Monday, July 28, 2003


On the Discalced Carmelite calendar, this is the feast of Blessed John Soreth, O.Carm. (The Ancient Observance celebrate his feast on 24 July.)

Blessed John was born in 1394 in Caen, and thus was a fellow Norman with St. Therese of Lisieux. He was a noted theologian of the Order in the 15th century and eventually became Prior General from 1451 until his death in 1471. It was Blessed John who was responsible for Pope Nicholas V in the bull Cum Nulla officially incorporating nuns into the Order and legally establishing the Carmelite Third Order. Pope John Paul II’s recognition of the 550th anniversary of Cum Nulla may be found here.

Thus it is Blessed John who is at least remotely responsible for the existence of the Discalced Carmelite Order. Had he not worked to provide for those women who wished to be Carmelites, St. Teresa of Jesus [of Avila] would have had no Carmelite convent to join. She might still have been a very holy woman and a canonized saint. She might even have reformed some order. But it wouldn’t have been the Carmelite Order.

An essay discussing a collection of his sermons can be found here in PDF format. There is some discussion of his life here and a good deal of his personality is revealed by means of these sermons. He was apparently quite a fiery preacher. A contemporary says: “Once he preached in Liege about the blood of Christ poured out in love for our sake on the altar of he Cross, when he so enflamed his hearers that tears fell on the cheeks of both men and women, wetting their clothes and flowing onto the pavement of the church.”

It looks as though he wouldn’t have made a very good capitalist. Michael Novak would have a seizure. “In sermons dealing with sin, Soreth reproves first of all the sins of the merchants. Sermons 25 through 31 as well as 33 and 34, deal specifically with economic questions, especially with usury. The first of these uses trade mainly as a metaphor, but no. 26 attacks the question straight on. Since goods need to be carried from place to place, Soreth says, there must be merchants, but the life of a merchant is spiritually dangerous: Dame Avarice waits for him. Merchants should only work to support their wives and children, and to give to the poor, not in order to gain ‘grans estas.’ He enumerates the sins of merchants: breaking the Sabbath and feasts, charging more than a just price, speculating on the resale of goods, swearing false oaths, using false weights and measures, selling fraudulently in dark places, cheating in negotiation, selling tainted food and drugs, speculation in exchange rates, and taking long trips without their wives, so that the marriage debt is not paid.”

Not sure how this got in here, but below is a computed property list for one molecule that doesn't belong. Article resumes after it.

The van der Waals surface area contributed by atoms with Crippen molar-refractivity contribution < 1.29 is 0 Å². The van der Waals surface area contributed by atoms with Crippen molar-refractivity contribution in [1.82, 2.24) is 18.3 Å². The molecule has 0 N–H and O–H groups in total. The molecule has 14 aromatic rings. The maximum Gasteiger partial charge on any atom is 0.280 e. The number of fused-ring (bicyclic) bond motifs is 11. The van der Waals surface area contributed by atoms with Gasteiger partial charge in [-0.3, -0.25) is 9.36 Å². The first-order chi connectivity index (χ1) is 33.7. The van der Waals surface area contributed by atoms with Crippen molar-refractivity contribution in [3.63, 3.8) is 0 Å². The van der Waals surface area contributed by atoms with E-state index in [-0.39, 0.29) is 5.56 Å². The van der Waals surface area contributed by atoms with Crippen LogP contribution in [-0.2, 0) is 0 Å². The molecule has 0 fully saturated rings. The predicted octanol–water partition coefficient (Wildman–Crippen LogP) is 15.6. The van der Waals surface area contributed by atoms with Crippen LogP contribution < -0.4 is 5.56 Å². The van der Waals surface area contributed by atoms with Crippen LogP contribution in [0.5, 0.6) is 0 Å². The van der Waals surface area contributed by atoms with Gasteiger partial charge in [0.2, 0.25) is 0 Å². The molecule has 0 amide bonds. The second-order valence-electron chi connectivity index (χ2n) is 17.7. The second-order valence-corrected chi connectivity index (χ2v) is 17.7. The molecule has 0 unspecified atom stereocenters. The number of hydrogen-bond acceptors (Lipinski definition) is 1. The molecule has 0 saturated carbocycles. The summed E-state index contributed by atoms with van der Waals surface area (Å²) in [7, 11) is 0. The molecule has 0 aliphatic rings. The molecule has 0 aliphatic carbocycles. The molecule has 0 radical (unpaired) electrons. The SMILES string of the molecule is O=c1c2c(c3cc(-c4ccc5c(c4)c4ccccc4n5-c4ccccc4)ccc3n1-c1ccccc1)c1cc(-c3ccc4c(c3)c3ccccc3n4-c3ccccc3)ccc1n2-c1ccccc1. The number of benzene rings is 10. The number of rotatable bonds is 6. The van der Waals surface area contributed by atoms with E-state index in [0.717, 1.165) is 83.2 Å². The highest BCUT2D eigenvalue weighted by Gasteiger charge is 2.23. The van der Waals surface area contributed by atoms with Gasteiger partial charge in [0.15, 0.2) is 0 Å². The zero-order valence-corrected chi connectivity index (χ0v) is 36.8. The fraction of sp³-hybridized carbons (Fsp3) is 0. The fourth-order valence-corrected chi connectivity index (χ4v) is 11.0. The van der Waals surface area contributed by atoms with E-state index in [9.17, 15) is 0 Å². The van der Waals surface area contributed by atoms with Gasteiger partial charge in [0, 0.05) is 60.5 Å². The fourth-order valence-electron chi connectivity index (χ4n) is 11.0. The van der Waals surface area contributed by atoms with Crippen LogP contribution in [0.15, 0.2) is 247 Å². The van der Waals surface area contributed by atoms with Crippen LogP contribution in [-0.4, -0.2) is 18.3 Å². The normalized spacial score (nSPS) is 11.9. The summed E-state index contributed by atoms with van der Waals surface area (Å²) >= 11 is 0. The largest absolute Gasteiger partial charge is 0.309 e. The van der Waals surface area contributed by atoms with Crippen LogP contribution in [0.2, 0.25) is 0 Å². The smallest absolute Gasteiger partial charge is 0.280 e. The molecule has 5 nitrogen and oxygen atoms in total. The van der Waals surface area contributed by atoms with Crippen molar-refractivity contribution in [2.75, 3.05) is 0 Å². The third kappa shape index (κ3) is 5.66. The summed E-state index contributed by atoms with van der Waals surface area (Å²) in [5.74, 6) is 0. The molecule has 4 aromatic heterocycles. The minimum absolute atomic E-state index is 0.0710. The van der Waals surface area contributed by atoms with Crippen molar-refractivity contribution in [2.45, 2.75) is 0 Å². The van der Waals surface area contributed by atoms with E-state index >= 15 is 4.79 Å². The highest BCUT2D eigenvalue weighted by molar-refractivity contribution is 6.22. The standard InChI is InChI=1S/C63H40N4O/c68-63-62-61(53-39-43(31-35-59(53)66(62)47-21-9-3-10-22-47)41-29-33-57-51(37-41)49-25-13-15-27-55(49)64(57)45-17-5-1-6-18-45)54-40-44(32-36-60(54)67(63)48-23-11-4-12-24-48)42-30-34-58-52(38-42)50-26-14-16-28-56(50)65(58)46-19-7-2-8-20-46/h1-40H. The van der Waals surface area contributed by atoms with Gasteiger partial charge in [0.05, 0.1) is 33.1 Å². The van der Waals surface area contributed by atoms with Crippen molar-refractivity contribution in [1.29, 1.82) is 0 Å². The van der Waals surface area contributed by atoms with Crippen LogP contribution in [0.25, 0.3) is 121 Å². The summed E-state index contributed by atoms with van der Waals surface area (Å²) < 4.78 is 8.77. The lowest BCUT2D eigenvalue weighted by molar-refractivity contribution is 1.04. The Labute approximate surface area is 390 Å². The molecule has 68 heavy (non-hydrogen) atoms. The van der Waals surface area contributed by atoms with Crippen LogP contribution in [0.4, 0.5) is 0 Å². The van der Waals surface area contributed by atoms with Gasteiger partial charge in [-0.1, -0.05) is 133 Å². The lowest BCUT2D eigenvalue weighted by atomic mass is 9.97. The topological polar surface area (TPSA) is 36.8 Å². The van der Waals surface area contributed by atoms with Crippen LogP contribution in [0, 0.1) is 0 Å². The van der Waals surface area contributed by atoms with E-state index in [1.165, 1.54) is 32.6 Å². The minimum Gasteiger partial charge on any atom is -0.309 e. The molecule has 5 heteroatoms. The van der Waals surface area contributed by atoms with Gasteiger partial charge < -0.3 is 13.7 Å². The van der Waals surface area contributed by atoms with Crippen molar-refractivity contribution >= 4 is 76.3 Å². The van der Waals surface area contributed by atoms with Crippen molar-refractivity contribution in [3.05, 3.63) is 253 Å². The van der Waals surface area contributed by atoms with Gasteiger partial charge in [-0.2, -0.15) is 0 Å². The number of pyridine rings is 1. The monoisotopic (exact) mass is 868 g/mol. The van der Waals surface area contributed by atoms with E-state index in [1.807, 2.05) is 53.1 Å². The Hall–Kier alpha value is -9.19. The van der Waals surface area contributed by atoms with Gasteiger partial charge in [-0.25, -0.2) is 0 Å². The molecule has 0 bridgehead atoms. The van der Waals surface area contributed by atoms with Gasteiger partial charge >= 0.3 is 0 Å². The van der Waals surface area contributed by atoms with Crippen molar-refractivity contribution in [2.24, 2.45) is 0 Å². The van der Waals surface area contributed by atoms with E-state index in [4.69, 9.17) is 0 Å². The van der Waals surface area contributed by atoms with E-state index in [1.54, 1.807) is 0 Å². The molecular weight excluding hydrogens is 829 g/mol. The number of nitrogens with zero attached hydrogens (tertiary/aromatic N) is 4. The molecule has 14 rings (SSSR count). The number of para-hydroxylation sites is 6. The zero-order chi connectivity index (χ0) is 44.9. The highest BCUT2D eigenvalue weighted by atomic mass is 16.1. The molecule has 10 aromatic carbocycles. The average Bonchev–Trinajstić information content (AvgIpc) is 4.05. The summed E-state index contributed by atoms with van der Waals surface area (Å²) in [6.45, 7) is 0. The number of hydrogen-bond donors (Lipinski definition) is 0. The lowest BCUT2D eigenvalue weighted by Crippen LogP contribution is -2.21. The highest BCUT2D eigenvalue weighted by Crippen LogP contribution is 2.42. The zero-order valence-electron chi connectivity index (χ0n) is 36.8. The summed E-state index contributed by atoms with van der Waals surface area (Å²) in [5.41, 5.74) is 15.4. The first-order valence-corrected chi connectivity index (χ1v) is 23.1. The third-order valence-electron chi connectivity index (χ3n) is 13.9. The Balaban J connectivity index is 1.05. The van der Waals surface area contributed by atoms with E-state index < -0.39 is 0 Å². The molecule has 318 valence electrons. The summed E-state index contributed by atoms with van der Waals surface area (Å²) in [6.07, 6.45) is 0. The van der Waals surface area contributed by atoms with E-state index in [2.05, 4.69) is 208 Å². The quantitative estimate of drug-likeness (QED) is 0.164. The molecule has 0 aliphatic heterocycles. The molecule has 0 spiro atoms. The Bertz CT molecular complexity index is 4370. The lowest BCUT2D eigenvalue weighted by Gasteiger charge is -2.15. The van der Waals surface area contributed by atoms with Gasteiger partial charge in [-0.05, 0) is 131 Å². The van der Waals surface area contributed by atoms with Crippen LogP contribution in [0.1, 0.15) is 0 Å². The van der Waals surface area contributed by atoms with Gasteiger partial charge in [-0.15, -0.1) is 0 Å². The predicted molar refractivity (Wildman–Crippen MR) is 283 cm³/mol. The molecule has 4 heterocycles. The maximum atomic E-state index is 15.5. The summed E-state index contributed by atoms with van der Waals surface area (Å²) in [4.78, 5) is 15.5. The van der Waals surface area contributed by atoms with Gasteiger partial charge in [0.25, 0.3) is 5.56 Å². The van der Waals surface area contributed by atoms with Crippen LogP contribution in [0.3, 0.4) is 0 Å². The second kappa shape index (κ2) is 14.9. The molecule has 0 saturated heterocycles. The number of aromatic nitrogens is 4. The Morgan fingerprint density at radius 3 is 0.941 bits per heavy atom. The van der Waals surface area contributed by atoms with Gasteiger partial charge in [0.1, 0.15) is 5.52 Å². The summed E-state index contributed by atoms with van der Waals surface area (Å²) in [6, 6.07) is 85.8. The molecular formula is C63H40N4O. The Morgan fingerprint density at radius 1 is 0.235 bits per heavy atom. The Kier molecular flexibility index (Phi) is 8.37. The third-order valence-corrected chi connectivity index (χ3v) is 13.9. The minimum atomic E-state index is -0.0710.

The current collect for Blessed John’s feast day can be found here.

This is his collect in the old liturgy (which in those days was on 30 July):

Bonorum omnium largitor Deus, qui beatum Joannem ardenti honoris tui zelo et singulari in subeundis periculis fortitudine roborasti : ejus meritis et precibus concede ; ut adversa omnia tolerare et in tua dilectione persistere valeamus. Per Dominum nostrum Iesum Christum.

My translation: "O God, Giver of all good things, who strengthened Blessed John with ardent zeal for Thy honour and with remarkable fortitude in undergoing trials, grant by his merits and prayers, that we may be able to bear all adversities and persevere in Thy love. Through Our Lord Jesus Christ." (Complaints may be sent to the usual address.)